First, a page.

Many of these features relate directly to the five model validation components discussed above. For example, in terms of basic design and development, the solution should apply modeling methodologies and settings that replicate the organization’s CECL model, but also be capable of challenging the methodology by running alternative approaches and comparing the results. 

Accurate and comprehensive risk identification have always been important in calculating reserves. The adoption of the CECL standard means a more defined risk identification process is now in order. In the same way, the solution also should develop portfolio segments that mirror the segmentation used by the lender. It also should be capable of comparing outcomes using alternative segmentations with ease, in order to challenge and identify potential management bias as part of the validation process. 

In addition, it should offer built-in portfolio analytics capabilities that allow validation of the segmentation methods used to identify and capture all relevant risk characteristics, such as loan purpose, vintage, term, credit score, industry, collateral, size, geography, and other critical risk drivers. The portfolio analytics also can provide the lender with insights into their portfolio to help identify risks in the portfolio, monitor concentrations, identify loan pricing discrepancies, identify data concerns, and improve overall internal credit analysis.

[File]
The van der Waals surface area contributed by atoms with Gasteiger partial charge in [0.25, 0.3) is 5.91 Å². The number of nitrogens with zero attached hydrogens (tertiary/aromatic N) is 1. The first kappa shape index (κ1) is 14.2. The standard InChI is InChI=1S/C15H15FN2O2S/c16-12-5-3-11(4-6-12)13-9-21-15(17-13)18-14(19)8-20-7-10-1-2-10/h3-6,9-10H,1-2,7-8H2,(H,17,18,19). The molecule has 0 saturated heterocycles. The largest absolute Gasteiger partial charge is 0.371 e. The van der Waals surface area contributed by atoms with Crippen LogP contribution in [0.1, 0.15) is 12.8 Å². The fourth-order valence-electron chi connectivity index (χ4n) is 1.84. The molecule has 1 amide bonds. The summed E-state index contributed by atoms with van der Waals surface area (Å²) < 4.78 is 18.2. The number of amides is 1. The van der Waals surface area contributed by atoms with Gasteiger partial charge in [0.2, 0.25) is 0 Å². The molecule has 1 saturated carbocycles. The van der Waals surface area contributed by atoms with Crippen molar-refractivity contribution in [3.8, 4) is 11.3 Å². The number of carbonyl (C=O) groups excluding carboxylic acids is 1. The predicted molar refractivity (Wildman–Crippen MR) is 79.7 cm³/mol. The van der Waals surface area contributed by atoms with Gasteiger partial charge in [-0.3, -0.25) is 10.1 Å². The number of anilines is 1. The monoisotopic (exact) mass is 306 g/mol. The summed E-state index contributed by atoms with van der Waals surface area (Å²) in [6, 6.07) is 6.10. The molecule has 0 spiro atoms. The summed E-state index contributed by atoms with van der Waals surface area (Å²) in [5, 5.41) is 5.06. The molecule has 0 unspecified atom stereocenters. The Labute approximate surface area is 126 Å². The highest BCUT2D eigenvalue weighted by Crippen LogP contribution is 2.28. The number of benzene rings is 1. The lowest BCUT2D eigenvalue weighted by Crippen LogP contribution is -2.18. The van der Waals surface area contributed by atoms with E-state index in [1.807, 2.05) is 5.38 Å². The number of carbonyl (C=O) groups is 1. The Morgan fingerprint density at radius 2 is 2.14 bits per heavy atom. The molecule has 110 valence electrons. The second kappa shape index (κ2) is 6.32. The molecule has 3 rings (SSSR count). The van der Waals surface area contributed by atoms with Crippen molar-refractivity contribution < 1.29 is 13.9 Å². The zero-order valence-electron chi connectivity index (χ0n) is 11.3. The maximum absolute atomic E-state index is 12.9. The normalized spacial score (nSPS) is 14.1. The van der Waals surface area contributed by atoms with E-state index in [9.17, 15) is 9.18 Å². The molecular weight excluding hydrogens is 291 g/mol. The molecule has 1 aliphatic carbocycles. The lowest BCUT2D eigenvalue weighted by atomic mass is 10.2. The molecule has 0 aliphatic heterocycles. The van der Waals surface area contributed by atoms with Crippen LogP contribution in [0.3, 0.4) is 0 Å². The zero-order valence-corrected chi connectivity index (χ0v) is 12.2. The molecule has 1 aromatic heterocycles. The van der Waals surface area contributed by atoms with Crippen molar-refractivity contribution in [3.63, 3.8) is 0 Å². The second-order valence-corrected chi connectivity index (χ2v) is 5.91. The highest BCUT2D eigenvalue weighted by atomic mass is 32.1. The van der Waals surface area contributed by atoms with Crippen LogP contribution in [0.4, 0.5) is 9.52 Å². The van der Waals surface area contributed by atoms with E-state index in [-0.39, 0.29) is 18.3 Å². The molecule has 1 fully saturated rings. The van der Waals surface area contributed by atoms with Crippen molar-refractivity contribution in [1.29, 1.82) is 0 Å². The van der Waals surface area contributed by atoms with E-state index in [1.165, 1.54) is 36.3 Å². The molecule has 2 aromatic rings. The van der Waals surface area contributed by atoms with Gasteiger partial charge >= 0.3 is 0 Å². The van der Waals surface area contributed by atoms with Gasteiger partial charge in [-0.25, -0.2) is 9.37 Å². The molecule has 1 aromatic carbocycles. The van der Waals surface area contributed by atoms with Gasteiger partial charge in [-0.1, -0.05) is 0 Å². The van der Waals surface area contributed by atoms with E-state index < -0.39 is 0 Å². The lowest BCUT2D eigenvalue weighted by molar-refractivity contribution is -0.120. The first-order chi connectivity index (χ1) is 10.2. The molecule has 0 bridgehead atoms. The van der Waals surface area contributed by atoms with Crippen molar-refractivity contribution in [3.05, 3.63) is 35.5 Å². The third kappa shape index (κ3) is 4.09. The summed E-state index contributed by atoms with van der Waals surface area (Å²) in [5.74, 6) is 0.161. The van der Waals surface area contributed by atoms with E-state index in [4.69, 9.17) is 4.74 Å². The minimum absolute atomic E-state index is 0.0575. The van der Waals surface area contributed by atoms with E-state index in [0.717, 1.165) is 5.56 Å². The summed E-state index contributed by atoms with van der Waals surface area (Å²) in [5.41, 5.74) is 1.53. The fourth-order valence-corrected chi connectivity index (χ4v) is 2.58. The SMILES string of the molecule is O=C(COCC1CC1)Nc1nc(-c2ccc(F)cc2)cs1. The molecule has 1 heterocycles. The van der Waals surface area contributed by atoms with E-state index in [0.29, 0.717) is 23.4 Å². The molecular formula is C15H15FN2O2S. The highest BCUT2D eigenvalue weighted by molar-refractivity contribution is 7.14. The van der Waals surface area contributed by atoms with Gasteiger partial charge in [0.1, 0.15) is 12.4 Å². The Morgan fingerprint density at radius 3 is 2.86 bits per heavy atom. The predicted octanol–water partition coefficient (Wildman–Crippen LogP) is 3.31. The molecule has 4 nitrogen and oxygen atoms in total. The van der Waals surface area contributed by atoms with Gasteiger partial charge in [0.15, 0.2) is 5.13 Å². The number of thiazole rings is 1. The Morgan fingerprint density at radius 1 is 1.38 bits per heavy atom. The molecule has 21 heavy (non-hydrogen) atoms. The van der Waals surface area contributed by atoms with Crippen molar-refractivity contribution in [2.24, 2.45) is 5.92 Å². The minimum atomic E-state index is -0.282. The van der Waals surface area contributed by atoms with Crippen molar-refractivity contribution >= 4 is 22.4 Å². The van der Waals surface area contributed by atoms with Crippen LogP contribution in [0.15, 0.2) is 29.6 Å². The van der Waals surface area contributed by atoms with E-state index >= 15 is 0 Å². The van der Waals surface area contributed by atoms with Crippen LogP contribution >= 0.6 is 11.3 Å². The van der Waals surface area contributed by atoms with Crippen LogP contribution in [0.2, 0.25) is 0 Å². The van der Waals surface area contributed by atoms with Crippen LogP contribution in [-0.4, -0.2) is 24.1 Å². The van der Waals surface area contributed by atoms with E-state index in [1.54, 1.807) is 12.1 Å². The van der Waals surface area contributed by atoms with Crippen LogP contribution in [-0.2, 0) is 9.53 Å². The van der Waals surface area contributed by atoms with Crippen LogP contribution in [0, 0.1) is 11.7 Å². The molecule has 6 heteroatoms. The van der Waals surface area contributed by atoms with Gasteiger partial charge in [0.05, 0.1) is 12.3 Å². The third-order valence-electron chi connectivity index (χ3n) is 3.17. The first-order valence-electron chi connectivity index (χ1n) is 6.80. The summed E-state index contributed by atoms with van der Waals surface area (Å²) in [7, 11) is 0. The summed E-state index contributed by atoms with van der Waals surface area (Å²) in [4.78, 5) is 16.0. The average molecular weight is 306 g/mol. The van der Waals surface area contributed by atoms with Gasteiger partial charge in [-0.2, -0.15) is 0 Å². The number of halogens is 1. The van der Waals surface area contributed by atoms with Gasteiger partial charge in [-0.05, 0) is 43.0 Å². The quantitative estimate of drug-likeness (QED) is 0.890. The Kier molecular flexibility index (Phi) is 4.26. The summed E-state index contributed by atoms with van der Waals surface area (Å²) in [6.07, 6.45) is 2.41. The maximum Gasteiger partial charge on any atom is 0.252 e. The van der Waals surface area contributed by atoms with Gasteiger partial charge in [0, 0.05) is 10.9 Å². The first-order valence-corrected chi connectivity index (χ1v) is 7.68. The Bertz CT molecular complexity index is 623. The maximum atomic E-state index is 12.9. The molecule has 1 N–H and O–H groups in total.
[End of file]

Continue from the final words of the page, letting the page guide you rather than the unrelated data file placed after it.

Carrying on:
In terms of input processing, any portfolio risk management solution that is to be used for CECL model validation should use a secure portal to load and store source data. It should have a capability of mapping the model input data and performing required transformation of that data into the modeling system with a traceable process flow. With the input data, the solution should have mechanisms to identify any data quality concerns or anomalies that could affect the models, reconcile the loaded data to validate the model inputs, and ensure that the data the model relies on is accurate, reliable, and complete.

Finally, any technology solution that is chosen also should address various performance and output validation needs, including the ability to perform sensitivity testing, benchmarking, and back-testing. These capabilities are essential to model validation in order to compare the results of various scenarios and settings with the organization’s calculated CECL reserves.

With implementation dates for CECL fast approaching, now is the time for financial services organizations to focus on selecting a model validator with a technology-enabled solution that can meet regulatory expectations and support the more complex modeling and validation efforts that will be required. The right choice, carefully implemented, can help make the transition successful while also providing lenders with powerful new risk and portfolio analysis tools.
 

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Kevin Brand
Kevin Brand
Michael Budinger - Large
Michael Budinger
Principal
Ryan Michalik
Ryan Michalik